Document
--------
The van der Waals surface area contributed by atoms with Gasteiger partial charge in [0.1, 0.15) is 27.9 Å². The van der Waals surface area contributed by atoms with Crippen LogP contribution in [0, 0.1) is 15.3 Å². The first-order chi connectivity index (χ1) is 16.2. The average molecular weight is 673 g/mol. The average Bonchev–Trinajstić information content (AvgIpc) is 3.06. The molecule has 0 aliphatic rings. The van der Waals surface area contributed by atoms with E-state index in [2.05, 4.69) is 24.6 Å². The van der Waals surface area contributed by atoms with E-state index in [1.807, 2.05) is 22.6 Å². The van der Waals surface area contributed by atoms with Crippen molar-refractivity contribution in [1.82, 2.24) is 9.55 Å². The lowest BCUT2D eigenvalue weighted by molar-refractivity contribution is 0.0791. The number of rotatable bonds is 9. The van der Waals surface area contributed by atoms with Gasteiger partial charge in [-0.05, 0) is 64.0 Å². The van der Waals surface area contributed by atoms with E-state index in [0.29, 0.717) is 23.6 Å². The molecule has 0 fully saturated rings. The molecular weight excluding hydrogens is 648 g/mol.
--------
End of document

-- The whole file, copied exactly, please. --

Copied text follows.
The van der Waals surface area contributed by atoms with Gasteiger partial charge in [0.1, 0.15) is 27.9 Å². The van der Waals surface area contributed by atoms with Crippen LogP contribution in [0, 0.1) is 15.3 Å². The first-order chi connectivity index (χ1) is 16.2. The average molecular weight is 673 g/mol. The average Bonchev–Trinajstić information content (AvgIpc) is 3.06. The molecule has 0 aliphatic rings. The van der Waals surface area contributed by atoms with E-state index in [2.05, 4.69) is 24.6 Å². The van der Waals surface area contributed by atoms with E-state index in [1.807, 2.05) is 22.6 Å². The van der Waals surface area contributed by atoms with Crippen molar-refractivity contribution in [1.82, 2.24) is 9.55 Å². The lowest BCUT2D eigenvalue weighted by molar-refractivity contribution is 0.0791. The number of rotatable bonds is 9. The van der Waals surface area contributed by atoms with Gasteiger partial charge in [-0.05, 0) is 64.0 Å². The van der Waals surface area contributed by atoms with E-state index in [0.29, 0.717) is 23.6 Å². The molecule has 0 fully saturated rings. The molecular weight excluding hydrogens is 648 g/mol.